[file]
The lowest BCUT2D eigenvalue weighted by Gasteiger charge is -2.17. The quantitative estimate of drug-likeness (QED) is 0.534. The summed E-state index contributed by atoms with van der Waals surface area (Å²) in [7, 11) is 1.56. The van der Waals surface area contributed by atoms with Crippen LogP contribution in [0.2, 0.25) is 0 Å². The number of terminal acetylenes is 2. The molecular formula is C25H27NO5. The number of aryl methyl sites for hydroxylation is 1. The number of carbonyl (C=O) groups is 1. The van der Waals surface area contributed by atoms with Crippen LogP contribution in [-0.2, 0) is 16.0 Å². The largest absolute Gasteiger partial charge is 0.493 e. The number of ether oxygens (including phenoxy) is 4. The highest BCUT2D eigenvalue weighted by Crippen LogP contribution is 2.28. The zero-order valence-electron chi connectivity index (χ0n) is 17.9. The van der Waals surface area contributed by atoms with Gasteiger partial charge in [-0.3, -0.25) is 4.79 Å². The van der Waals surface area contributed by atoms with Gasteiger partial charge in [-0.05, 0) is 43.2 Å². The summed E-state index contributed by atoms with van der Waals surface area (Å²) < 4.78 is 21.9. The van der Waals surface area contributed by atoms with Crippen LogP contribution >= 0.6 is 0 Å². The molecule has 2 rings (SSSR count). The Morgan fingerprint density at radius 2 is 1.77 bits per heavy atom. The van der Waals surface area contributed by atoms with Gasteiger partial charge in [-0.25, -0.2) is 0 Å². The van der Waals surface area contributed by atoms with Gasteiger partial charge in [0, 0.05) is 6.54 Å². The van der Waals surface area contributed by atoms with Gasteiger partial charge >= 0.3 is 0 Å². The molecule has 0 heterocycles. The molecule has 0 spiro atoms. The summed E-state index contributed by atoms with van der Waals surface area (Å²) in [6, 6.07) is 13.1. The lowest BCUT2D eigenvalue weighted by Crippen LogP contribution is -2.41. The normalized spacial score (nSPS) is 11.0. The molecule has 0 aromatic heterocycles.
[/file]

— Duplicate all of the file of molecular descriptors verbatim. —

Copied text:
The lowest BCUT2D eigenvalue weighted by Gasteiger charge is -2.17. The quantitative estimate of drug-likeness (QED) is 0.534. The summed E-state index contributed by atoms with van der Waals surface area (Å²) in [7, 11) is 1.56. The van der Waals surface area contributed by atoms with Crippen LogP contribution in [0.2, 0.25) is 0 Å². The number of terminal acetylenes is 2. The molecular formula is C25H27NO5. The number of aryl methyl sites for hydroxylation is 1. The number of carbonyl (C=O) groups is 1. The van der Waals surface area contributed by atoms with Crippen LogP contribution in [-0.2, 0) is 16.0 Å². The largest absolute Gasteiger partial charge is 0.493 e. The number of ether oxygens (including phenoxy) is 4. The highest BCUT2D eigenvalue weighted by Crippen LogP contribution is 2.28. The zero-order valence-electron chi connectivity index (χ0n) is 17.9. The van der Waals surface area contributed by atoms with Gasteiger partial charge in [-0.3, -0.25) is 4.79 Å². The van der Waals surface area contributed by atoms with Gasteiger partial charge in [-0.05, 0) is 43.2 Å². The summed E-state index contributed by atoms with van der Waals surface area (Å²) < 4.78 is 21.9. The van der Waals surface area contributed by atoms with Crippen LogP contribution >= 0.6 is 0 Å². The molecule has 2 rings (SSSR count). The Morgan fingerprint density at radius 2 is 1.77 bits per heavy atom. The van der Waals surface area contributed by atoms with Gasteiger partial charge in [-0.25, -0.2) is 0 Å². The van der Waals surface area contributed by atoms with Gasteiger partial charge in [0, 0.05) is 6.54 Å². The van der Waals surface area contributed by atoms with Gasteiger partial charge >= 0.3 is 0 Å². The molecule has 0 heterocycles. The molecule has 0 spiro atoms. The summed E-state index contributed by atoms with van der Waals surface area (Å²) in [6, 6.07) is 13.1. The lowest BCUT2D eigenvalue weighted by Crippen LogP contribution is -2.41. The normalized spacial score (nSPS) is 11.0. The molecule has 0 aromatic heterocycles.